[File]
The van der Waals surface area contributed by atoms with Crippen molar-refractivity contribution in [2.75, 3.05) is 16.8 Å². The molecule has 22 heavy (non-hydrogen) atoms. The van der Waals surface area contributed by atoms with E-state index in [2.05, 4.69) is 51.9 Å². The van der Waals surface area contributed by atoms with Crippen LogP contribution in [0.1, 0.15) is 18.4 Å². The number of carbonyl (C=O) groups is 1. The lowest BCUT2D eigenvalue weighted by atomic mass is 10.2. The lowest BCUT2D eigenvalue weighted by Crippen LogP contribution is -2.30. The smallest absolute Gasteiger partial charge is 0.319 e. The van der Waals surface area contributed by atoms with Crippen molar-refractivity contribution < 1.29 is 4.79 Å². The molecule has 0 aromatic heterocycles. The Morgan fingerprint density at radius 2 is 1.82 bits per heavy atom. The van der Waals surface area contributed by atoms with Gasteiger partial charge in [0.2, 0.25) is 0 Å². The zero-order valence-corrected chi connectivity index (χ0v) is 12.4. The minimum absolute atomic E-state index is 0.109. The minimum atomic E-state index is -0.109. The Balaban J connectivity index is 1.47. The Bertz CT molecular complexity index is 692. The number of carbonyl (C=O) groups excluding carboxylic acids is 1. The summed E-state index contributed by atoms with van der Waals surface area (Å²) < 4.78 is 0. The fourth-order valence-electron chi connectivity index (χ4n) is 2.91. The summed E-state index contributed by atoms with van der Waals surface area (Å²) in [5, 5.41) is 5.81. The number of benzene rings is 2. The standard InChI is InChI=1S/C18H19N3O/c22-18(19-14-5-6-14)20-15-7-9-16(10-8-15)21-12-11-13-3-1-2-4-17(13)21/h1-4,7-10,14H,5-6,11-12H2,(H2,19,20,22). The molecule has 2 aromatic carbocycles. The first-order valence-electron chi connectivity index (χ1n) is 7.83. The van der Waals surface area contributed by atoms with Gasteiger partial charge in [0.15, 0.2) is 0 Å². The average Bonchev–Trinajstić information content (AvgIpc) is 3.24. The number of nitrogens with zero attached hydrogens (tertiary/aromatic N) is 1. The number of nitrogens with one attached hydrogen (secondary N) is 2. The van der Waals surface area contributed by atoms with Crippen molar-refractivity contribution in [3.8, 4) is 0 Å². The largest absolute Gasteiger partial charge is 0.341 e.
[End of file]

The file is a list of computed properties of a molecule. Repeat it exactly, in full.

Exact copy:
The van der Waals surface area contributed by atoms with Crippen molar-refractivity contribution in [2.75, 3.05) is 16.8 Å². The molecule has 22 heavy (non-hydrogen) atoms. The van der Waals surface area contributed by atoms with E-state index in [2.05, 4.69) is 51.9 Å². The van der Waals surface area contributed by atoms with Crippen LogP contribution in [0.1, 0.15) is 18.4 Å². The number of carbonyl (C=O) groups is 1. The lowest BCUT2D eigenvalue weighted by atomic mass is 10.2. The lowest BCUT2D eigenvalue weighted by Crippen LogP contribution is -2.30. The smallest absolute Gasteiger partial charge is 0.319 e. The van der Waals surface area contributed by atoms with Crippen molar-refractivity contribution < 1.29 is 4.79 Å². The molecule has 0 aromatic heterocycles. The Morgan fingerprint density at radius 2 is 1.82 bits per heavy atom. The van der Waals surface area contributed by atoms with Gasteiger partial charge in [0.2, 0.25) is 0 Å². The zero-order valence-corrected chi connectivity index (χ0v) is 12.4. The minimum absolute atomic E-state index is 0.109. The minimum atomic E-state index is -0.109. The Balaban J connectivity index is 1.47. The Bertz CT molecular complexity index is 692. The number of carbonyl (C=O) groups excluding carboxylic acids is 1. The summed E-state index contributed by atoms with van der Waals surface area (Å²) < 4.78 is 0. The fourth-order valence-electron chi connectivity index (χ4n) is 2.91. The summed E-state index contributed by atoms with van der Waals surface area (Å²) in [5, 5.41) is 5.81. The number of benzene rings is 2. The standard InChI is InChI=1S/C18H19N3O/c22-18(19-14-5-6-14)20-15-7-9-16(10-8-15)21-12-11-13-3-1-2-4-17(13)21/h1-4,7-10,14H,5-6,11-12H2,(H2,19,20,22). The molecule has 2 aromatic carbocycles. The first-order valence-electron chi connectivity index (χ1n) is 7.83. The van der Waals surface area contributed by atoms with Gasteiger partial charge in [0.15, 0.2) is 0 Å². The average Bonchev–Trinajstić information content (AvgIpc) is 3.24. The number of nitrogens with zero attached hydrogens (tertiary/aromatic N) is 1. The number of nitrogens with one attached hydrogen (secondary N) is 2. The van der Waals surface area contributed by atoms with Crippen molar-refractivity contribution in [3.8, 4) is 0 Å². The largest absolute Gasteiger partial charge is 0.341 e.